The Senate’s Special Energy Affairs Committee conducted a seven-hour public hearing Thursday to gather input on what should be included in the regulatory framework required for the sale, disposal and/or transfer of the Puerto Rico Electric Power Authority’s assets, operations and functions.
Breaking from following the usual pattern of filing a bill, then holding public hearings, Committee Chairman Larry Seilhamer and Sen. Eduardo Bhatia heard expert recommendations to then submit the draft regulatory framework that will be brought to a vote in both legislative chambers.
“We do not want a fuel monopoly or a supplier monopoly,” said Seilhamer, while pointing out the the importance of the regulatory framework to provide a level playing field for private investment.
Meanwhile, Bhatia said the regulatory framework approved by the Legislature “must have a clear schedule that includes a phase-in and phase-out of energy percentages in the process of increasing renewable energy in Puerto Rico.”
Among the executives representing the government were PREPA Executive Director José Ortiz, Christian Sobrino, the head of the Fiscal Agency and Financial Advisory Authority (AAFAF for its initials in Spanish) and Economic Development and Commerce Secretary Manuel Laboy.
In his testimony, Ortiz said as part of PREPA’s economic model, “we’re not going to sell energy, but will facilitate the distribution of energy through private generators that can sell to the system.”
At present, there are eight companies interested in acquiring assets from PREPA, Ortiz told reporters.
He also recommended to the Commission that the subsidies granted to municipalities, institutions and even residential customers are evaluated.
The cost of subsidies and credits totaled $56 million in 2016, $53 million in 2017 and $42 million so far in 2018. These amounts do not include the cost of consumption by municipalities, public lighting and a flat fee for public housing, that for fiscal year 2016 was $247 million.
“There are many things you have to look at. To the extent that unnecessary subsidies can be eliminated, that will cheapen the cost of energy,” Ortiz said.
Among his recommendations were revising the concept of net metering because there are “simpler” interconnection mechanisms that could be less expensive. He also suggested establishing the scope of the transactions to be carried out related to the sale of PREPA’s power generation assets, so that no contractor can acquire more than 49 percent of what is available.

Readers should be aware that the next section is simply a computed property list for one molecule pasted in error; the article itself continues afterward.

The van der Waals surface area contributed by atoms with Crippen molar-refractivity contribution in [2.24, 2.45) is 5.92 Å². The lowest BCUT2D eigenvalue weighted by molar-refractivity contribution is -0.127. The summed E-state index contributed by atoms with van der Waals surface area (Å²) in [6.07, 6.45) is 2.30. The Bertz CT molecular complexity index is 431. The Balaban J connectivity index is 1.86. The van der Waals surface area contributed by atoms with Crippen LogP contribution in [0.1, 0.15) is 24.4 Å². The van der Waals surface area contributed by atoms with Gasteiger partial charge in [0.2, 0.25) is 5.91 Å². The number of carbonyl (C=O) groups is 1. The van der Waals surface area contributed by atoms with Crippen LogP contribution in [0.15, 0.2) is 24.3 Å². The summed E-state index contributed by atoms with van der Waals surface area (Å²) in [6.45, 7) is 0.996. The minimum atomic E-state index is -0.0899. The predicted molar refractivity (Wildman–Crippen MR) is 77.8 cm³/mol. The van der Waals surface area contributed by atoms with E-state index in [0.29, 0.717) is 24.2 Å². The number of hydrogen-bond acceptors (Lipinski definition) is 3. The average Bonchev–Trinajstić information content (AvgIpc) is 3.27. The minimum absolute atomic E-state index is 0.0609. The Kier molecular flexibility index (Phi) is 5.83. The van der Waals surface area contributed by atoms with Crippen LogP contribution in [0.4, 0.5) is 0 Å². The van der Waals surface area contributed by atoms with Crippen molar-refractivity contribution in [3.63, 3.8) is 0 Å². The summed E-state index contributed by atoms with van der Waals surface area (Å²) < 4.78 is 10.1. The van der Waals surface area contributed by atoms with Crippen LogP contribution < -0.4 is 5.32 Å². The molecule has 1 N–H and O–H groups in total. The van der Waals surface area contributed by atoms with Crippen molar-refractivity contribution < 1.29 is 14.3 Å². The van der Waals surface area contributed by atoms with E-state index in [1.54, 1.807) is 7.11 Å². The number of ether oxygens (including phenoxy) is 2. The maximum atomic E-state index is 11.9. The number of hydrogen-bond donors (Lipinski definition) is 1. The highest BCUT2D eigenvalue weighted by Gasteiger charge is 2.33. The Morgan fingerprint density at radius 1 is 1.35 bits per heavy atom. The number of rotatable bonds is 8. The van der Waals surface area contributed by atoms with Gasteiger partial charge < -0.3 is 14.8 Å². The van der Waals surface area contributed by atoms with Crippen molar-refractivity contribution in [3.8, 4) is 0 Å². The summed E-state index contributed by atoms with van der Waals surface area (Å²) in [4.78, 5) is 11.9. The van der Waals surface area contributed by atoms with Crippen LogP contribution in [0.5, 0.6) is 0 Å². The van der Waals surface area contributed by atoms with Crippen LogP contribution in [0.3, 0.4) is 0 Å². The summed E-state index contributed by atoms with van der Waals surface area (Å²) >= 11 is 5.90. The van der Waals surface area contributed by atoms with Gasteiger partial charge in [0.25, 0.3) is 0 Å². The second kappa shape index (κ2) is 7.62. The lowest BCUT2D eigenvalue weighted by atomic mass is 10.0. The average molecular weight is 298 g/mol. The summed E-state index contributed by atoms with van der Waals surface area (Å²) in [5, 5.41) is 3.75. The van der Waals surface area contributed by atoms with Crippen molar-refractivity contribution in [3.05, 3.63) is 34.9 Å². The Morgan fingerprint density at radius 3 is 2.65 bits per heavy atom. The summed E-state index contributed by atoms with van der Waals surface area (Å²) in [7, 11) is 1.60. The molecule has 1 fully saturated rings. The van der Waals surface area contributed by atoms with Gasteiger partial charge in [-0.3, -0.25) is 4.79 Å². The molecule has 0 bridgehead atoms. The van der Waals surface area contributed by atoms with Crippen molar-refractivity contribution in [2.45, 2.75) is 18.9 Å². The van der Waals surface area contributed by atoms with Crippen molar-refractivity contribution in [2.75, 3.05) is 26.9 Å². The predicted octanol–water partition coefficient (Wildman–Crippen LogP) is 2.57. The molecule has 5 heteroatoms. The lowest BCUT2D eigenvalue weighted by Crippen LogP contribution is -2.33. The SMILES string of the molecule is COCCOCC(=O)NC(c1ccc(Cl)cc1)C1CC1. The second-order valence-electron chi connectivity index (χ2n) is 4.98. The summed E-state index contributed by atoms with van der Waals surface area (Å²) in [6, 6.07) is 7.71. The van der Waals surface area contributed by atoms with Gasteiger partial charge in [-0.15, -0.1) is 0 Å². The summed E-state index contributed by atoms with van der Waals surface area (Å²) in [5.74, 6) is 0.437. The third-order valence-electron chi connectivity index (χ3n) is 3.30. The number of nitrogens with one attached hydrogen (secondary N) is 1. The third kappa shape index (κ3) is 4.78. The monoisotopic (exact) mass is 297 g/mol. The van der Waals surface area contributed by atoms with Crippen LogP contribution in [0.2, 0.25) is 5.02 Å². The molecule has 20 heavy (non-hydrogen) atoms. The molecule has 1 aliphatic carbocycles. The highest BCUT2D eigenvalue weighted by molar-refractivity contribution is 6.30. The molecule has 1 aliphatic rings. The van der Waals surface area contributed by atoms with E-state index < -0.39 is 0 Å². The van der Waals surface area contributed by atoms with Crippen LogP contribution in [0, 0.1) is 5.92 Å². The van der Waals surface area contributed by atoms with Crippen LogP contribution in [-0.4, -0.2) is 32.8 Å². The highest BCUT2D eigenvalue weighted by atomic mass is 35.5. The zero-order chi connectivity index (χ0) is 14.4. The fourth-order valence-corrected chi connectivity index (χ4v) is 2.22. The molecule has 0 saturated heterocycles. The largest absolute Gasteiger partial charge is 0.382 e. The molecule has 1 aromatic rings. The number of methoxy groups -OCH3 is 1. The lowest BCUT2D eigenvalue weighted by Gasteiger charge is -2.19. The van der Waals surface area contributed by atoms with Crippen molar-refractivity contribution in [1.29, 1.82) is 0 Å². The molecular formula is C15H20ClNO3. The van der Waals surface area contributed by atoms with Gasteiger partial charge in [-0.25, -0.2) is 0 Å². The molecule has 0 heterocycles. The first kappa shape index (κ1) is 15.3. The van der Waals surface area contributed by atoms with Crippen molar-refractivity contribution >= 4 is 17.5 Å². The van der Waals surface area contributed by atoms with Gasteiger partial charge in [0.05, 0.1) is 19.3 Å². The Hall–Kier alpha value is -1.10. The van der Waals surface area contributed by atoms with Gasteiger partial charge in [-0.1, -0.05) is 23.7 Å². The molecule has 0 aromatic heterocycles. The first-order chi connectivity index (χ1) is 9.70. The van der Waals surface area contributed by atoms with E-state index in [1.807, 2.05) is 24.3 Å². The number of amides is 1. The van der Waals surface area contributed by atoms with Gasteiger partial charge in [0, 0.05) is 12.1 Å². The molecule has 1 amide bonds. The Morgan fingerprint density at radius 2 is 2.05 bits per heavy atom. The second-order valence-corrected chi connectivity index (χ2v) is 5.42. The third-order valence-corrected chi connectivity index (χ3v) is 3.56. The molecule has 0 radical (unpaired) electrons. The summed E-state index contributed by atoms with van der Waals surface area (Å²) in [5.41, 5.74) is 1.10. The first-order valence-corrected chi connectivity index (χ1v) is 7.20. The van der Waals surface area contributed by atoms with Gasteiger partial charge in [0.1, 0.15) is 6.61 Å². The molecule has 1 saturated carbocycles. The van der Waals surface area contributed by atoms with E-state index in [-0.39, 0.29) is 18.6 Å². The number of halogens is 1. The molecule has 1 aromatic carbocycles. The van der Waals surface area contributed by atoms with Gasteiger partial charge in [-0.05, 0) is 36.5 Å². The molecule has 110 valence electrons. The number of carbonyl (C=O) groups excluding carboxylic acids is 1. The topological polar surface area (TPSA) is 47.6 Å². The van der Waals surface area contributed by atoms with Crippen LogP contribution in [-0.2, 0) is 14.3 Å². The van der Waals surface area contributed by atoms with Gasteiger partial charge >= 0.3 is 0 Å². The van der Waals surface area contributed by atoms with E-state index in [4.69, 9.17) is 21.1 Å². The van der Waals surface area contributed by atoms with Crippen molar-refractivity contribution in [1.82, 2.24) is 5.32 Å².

To that end, Seilhamer said Law 120 will be amended to work everything related to the PREPA sale. He asked Ortiz for documents about PREPA’s assets, their value, and which should be covered by the Puerto Rico Power System Transformation Act of 2018.
Energy Bureau a must
During his testimony, Sobrino said in June, the Public-Private Partnerships Authority surveyed the market regarding PREPA’s transactions. The result was a resounding request from investment firms for an independent energy regulator with the “typical” powers — as well as fiscal and administrative autonomy — bestowed to stateside regulatory agencies.
They also said that because “Puerto Rico doesn’t have a regulatory tradition, it is imperative that the Puerto Rico Energy Bureau (formerly known as the Puerto Rico Energy Commission) establish partnerships with energy organizations.
However, Sobrino recommended that Commission members consider legislation so that the Energy Bureau focuses on issues traditionally handled by a regulator in a market with private-sector participants.
“The Bureau as a trustee that intervenes with PREPA is not entirely necessary. What is needed is a regulator, because we’re moving to a private market,” Sobrino said. “We must ensure that the Bureau has the fiscal and administrative autonomy to operate. If the Bureau has to go to the agency that regulates it to beg for money, its role will be very difficult.”
Meanwhile, Laboy said if the energy deficiencies and high costs in the short term are not adequately addressed, “there will be no economy in Puerto Rico in five years,” causing the island lose its competitive value as a destination for local and foreign investment.
“The mere opening of the energy market will lead to the establishment of new industries in the field of generation, transmission and distribution of energy. Distributing power generation at multiple points throughout the island will allow Puerto Rico to not depend on a single production source,” Laboy said, noting that manufacturing accounts for 48 percent of the island’s economic sector.
However, Laboy partially objected to the Energy Bureau’s requirement that for a renewable source to be considered a primary source of energy, it must emit 75 percent of the outgoing energy production for a one-year period.
“This is extremely high for industrial projects that require 24/7 operation,” Laboy said.